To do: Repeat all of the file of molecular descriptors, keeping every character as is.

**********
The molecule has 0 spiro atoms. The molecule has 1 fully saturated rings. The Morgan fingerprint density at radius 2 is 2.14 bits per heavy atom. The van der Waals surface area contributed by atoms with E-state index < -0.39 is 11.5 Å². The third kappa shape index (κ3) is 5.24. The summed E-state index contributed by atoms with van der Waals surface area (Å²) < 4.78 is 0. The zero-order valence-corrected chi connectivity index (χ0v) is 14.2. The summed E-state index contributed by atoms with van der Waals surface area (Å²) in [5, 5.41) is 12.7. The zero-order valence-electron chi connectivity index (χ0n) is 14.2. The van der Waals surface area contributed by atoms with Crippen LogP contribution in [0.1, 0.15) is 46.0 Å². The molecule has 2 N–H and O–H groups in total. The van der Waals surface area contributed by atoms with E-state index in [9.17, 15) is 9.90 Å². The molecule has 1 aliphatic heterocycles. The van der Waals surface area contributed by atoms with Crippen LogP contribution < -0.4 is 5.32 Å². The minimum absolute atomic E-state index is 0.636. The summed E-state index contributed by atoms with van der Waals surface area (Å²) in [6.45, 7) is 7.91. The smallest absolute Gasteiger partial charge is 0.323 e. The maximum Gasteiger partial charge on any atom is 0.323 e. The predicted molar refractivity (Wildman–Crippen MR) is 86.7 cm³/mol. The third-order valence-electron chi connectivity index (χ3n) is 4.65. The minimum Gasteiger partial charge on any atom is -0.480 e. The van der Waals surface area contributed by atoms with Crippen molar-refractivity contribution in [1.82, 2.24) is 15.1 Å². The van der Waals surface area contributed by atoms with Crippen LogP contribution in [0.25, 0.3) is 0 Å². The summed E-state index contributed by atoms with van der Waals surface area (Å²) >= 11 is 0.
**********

The molecule has 0 spiro atoms. The molecule has 1 fully saturated rings. The Morgan fingerprint density at radius 2 is 2.14 bits per heavy atom. The van der Waals surface area contributed by atoms with E-state index < -0.39 is 11.5 Å². The third kappa shape index (κ3) is 5.24. The summed E-state index contributed by atoms with van der Waals surface area (Å²) < 4.78 is 0. The zero-order valence-corrected chi connectivity index (χ0v) is 14.2. The summed E-state index contributed by atoms with van der Waals surface area (Å²) in [5, 5.41) is 12.7. The zero-order valence-electron chi connectivity index (χ0n) is 14.2. The van der Waals surface area contributed by atoms with Crippen LogP contribution in [0.1, 0.15) is 46.0 Å². The molecule has 2 N–H and O–H groups in total. The van der Waals surface area contributed by atoms with E-state index in [9.17, 15) is 9.90 Å². The molecule has 1 aliphatic heterocycles. The van der Waals surface area contributed by atoms with Crippen LogP contribution < -0.4 is 5.32 Å². The minimum absolute atomic E-state index is 0.636. The summed E-state index contributed by atoms with van der Waals surface area (Å²) in [6.45, 7) is 7.91. The smallest absolute Gasteiger partial charge is 0.323 e. The maximum Gasteiger partial charge on any atom is 0.323 e. The predicted molar refractivity (Wildman–Crippen MR) is 86.7 cm³/mol. The third-order valence-electron chi connectivity index (χ3n) is 4.65. The minimum Gasteiger partial charge on any atom is -0.480 e. The van der Waals surface area contributed by atoms with Crippen molar-refractivity contribution in [1.82, 2.24) is 15.1 Å². The van der Waals surface area contributed by atoms with Crippen LogP contribution in [0.25, 0.3) is 0 Å². The summed E-state index contributed by atoms with van der Waals surface area (Å²) >= 11 is 0.